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The Grapes of Wrath
John Steinbeck
The Unlikely Pilgrimage of Harold Fry: A Novel
Rachel Joyce
Sex, Drugs, and Sea Slime: The Oceans' Oddest Creatures and Why They Matter
Ellen J. Prager
How to Read Literature Like a Professor: A Lively and Entertaining Guide to Reading Between the Lines - Thomas C. Foster This book was kind of funny to me. The author is like, "xyz MEANS something! Symbolism abounds. NO?? YOU DOUBT?? Blah blah blaaah blah!!" For me, I know that "xyz means something" and symbolism is everywhere, so I needed no cajoling. I was raised by an English professor--one who wrote his dissertation on Joyce, of all authors, and got his PhD from the University of Iowa, of all places. A lot of times I felt like what the author was saying was beyond obvious, just completely apparent. I'm not sure how much of that has to do with my dad's influence, with the fact that I see almost everything as a symbol anyway, or with the fact that it really was obvious, as other reviewers have said. But it was engaging and mostly enjoyable.

I did take off a full star when he said "comfortably patriarchal." Those two words don't belong together, especially as there wasn't any hint it was ~ironic~ (I might say that phrase super-sarcastically myself; although the author might try to say he was being ironic, he never makes a mention of how the patriarchy actually hurts people so it would be a tough sell for me). That phrase was symbolic of his straight-Christian-white-male worldview. Yeah, he finds a lot of worthy stuff in Toni Morrison's writing, and yes, he smatters some praise on a few white Western European women writers. But it seems that he really is comfortable in his bubble. I noticed that he talked about men characters as heroes that were fully autonomous and women characters he tended to treat (I think subconsciously) as objects. When he was talking about violence, he said that in "real life" violence doesn't "mean" anything, which I also disagree with. People aren't motivated to punch people without some reason. I think the fact that a huge proportion of women are raped and our culture mostly ignores them (and blames them when they're not ignoring them) and takes no real steps to actually stop men from raping IS a symptom of a deep-seated misogyny. And that's just one example. He once touched upon gender roles as "political" but didn't really delve any deeper than that. But I digress...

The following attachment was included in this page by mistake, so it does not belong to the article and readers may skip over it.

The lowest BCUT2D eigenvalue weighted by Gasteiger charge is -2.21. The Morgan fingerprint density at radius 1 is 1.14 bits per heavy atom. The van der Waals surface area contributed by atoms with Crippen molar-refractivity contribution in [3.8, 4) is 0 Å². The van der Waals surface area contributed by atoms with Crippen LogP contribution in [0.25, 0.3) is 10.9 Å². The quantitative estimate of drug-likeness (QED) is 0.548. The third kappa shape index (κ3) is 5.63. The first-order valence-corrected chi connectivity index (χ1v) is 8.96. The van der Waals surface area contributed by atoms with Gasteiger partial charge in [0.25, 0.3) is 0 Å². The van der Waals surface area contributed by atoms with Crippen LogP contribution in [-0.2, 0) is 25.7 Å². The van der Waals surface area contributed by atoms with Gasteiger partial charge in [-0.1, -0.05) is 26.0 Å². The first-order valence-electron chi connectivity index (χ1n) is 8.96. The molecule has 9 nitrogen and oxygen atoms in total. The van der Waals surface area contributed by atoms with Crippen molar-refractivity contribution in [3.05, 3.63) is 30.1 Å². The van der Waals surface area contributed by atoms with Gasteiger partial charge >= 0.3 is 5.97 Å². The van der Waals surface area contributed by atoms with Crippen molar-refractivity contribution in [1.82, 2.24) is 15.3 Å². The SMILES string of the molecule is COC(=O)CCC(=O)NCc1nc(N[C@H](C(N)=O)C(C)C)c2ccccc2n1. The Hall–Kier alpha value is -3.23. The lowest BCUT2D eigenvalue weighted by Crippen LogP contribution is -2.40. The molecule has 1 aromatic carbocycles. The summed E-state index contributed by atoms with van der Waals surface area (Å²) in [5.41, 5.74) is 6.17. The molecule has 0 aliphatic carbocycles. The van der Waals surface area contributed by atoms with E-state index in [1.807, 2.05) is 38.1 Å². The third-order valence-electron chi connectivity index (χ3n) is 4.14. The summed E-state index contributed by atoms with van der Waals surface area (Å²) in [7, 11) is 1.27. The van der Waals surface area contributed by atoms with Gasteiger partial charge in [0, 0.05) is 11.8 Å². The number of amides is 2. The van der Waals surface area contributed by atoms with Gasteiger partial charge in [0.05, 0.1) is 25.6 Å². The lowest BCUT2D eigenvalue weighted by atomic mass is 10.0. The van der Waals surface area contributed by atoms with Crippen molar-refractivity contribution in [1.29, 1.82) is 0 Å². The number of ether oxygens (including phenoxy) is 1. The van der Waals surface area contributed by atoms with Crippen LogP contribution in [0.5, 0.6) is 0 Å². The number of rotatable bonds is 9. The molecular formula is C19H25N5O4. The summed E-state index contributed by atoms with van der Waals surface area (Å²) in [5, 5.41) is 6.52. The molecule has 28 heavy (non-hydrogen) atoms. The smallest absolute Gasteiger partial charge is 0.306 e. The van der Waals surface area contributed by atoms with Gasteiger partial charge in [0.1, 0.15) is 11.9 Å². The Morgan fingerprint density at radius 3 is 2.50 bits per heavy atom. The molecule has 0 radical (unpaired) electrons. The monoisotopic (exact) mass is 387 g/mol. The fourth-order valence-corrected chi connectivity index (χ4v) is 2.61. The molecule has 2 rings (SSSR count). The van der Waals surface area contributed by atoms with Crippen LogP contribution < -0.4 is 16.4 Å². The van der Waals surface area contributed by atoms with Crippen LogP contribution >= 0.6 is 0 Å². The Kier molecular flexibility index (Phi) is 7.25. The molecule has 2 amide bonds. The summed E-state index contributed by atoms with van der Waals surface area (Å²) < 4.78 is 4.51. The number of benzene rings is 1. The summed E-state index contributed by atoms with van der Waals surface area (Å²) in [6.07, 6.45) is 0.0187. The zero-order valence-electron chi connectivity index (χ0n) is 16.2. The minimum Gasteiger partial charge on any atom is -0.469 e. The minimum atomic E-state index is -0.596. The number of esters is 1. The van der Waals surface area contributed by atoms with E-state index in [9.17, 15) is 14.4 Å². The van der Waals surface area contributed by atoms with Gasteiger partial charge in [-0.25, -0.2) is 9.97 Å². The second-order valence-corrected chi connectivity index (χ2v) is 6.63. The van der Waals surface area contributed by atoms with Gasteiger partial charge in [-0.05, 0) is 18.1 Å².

I'm torn between giving this book 2 & 3 stars... If someone asked me how I liked it, I'd probably say "It was okay," which is a two star rating. But I feel that if you want to "read literature like a professor" and don't know anything about symbolism or patterns, this would be a good place to start. This would have been a great assigned summer read for my first AP English class, which students were always derailing to talk about symbols and intentions of authors. I thought his analysis of the short story "The Garden Party" was the best part of the whole book (besides the short story itself, which he didn't write). The level on which "a hawk is only a hawk" is my favorite level to read on, though: I find so much more feeling there. When I start looking for allusions, I don't usually get much enjoyment out of it. It's like "woop-de-doo, I found it..." Of course for my favorite favorite books, the ones I never get sick of reading, I find intense discussion of them really fun. Otherwise I mostly DGAF. I prefer nonfiction to fiction most days and think that there's so much to tease out of everything surrounding me in "real life" that doing it in literature seems like just a distraction in my life--though I do get the appeal.